As much as we want to, we can never say, “This is the only true way. This is how it is. End of discussion.” As individuals we, too, have plenty of fundamentalist tendencies. We use them to comfort ourselves. We grab on to a position or belief as a way of neatly explaining reality, unwilling to tolerate the uncertainty and discomfort of staying open to other possibilities.
The root of these fundamentalist tendencies is a fixed identity. With a fixed identity, we have to busy ourselves with trying to rearrange reality, because reality doesn’t always conform to our view. In Buddhism we call the notion of a fixed identity “ego clinging.” Ego clinging is our means of denial. The fixed identity is our false security. We maintain it by filtering all of our experiences through this perspective.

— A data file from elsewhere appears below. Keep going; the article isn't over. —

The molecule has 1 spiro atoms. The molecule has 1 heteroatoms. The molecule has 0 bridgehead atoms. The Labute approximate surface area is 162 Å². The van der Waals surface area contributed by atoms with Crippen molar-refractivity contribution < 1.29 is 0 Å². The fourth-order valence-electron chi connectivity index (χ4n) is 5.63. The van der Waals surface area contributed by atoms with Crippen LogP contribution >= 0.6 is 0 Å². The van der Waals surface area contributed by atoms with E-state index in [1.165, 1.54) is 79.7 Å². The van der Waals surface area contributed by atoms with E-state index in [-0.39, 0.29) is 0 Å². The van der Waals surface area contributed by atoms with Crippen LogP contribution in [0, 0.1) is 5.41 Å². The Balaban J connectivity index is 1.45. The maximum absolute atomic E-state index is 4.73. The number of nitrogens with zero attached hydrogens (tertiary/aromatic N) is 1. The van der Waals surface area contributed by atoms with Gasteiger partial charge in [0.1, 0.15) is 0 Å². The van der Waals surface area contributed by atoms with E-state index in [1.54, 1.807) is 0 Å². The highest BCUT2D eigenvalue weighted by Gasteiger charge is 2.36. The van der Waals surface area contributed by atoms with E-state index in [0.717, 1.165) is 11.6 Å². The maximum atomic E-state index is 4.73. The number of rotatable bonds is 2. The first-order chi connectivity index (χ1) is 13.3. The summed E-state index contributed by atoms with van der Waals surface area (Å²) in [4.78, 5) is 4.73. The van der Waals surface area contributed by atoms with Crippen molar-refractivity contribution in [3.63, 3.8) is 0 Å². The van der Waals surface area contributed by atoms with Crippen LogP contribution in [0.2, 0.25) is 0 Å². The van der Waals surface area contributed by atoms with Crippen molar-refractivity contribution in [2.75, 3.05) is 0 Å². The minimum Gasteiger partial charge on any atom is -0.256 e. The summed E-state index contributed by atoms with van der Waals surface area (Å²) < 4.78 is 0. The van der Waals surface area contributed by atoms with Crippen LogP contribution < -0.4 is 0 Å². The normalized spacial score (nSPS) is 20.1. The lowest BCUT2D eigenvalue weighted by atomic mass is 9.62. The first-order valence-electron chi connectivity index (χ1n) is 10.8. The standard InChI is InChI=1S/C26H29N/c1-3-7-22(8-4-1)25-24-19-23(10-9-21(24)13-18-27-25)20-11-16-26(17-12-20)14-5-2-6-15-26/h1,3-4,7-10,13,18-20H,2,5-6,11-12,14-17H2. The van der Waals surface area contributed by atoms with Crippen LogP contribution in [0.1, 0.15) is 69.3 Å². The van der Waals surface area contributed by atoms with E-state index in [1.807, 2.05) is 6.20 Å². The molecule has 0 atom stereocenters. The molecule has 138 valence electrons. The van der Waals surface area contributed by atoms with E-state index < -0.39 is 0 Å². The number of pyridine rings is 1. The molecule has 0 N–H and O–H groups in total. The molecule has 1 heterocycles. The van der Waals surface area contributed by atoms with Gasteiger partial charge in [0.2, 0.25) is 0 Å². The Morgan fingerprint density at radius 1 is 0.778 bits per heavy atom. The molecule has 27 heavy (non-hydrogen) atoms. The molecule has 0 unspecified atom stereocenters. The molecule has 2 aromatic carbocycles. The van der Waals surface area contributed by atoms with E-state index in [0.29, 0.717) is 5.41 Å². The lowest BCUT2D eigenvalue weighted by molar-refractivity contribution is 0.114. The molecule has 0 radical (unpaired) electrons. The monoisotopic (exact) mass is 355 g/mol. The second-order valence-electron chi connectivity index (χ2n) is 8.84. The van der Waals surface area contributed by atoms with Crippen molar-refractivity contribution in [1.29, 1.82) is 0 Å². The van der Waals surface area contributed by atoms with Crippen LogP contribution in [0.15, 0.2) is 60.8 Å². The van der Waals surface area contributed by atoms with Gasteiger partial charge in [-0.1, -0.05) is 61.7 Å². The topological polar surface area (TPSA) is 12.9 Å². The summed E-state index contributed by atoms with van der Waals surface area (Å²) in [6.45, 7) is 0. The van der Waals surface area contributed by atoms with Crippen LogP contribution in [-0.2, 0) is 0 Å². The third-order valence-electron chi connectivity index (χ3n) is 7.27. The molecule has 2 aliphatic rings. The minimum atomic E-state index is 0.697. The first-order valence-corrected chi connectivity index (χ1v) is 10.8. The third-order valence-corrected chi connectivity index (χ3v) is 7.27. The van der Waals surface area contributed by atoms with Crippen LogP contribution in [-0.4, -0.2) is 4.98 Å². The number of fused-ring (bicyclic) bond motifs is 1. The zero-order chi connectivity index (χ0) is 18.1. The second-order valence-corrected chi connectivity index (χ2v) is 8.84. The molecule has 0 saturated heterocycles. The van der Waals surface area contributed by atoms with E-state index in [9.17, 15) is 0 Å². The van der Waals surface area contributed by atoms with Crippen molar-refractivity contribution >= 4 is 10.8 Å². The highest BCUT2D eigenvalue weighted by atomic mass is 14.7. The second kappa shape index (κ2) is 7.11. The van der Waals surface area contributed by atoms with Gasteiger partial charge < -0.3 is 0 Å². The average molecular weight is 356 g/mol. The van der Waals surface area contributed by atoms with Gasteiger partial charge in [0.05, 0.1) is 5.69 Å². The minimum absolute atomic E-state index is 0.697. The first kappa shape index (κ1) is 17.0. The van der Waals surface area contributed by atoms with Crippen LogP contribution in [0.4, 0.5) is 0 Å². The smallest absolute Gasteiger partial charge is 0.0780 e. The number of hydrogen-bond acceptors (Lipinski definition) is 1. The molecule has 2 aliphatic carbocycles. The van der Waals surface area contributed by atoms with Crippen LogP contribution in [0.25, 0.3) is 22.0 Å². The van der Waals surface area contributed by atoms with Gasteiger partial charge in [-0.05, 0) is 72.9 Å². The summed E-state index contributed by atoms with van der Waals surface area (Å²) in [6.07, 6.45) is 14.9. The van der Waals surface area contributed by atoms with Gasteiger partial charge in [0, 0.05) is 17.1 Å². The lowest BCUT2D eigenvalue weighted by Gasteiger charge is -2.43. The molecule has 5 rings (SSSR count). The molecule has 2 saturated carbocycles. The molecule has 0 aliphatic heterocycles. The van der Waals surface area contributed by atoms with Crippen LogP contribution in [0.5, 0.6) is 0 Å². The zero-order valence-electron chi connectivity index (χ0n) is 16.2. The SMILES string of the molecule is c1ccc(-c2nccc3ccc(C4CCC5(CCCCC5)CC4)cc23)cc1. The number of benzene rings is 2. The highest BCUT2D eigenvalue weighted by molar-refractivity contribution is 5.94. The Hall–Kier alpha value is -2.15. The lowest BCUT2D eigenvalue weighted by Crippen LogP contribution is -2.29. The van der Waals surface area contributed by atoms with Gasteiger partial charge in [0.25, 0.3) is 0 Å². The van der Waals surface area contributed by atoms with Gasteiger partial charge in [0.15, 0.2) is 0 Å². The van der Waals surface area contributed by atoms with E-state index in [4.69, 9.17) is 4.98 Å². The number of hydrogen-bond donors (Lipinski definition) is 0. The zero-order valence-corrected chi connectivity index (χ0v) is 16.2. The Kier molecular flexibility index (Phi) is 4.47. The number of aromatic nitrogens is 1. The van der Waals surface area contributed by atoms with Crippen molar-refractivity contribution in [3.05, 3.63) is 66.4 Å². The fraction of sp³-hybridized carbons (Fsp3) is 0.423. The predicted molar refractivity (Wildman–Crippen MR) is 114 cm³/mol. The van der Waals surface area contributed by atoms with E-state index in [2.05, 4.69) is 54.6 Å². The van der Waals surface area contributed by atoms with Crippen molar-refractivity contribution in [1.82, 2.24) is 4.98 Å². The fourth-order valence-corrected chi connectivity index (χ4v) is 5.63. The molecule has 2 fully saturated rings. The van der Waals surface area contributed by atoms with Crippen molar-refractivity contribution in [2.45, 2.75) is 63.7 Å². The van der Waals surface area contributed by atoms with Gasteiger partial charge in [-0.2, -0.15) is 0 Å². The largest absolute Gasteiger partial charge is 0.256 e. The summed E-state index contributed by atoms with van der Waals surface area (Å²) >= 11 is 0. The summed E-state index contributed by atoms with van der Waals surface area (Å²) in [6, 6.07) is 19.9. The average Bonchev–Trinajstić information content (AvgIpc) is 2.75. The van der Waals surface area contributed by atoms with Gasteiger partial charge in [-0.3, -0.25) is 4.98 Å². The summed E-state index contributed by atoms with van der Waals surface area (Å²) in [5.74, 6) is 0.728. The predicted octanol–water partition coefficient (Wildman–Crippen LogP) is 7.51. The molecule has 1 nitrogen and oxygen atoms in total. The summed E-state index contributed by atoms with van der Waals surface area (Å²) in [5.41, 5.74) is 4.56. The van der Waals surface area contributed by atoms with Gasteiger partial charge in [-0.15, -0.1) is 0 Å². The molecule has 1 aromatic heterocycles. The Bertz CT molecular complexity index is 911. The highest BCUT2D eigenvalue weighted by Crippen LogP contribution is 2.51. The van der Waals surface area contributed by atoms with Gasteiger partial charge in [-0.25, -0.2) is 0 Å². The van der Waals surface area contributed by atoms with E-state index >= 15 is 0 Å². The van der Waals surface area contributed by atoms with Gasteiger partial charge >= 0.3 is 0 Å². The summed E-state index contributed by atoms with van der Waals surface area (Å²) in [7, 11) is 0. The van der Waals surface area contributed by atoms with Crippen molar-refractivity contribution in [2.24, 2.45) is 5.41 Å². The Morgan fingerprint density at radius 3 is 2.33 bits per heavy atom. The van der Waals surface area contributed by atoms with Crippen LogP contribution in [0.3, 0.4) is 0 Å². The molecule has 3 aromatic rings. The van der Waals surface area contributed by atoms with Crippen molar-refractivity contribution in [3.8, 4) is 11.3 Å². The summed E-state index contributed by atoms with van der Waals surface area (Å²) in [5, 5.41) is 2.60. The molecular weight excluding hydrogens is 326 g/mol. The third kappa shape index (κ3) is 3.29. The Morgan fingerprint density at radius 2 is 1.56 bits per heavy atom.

Meditation practice starts to erode that fixed identity.
The purpose of the spiritual path is to unmask, to take off our armor. The Buddha taught that the fixed identity is the cause of our suffering. Looking deeper, we could say that the real cause of suffering is not being able to tolerate uncertainty—and thinking that it’s perfectly sane, perfectly normal, to deny the fundamental ambiguity of being human.
We have a choice. We can spend our whole life suffering because we can’t relax with how things really are, or we can relax and embrace the open-endedness of the human situation, which is fresh, unfixated, unbiased.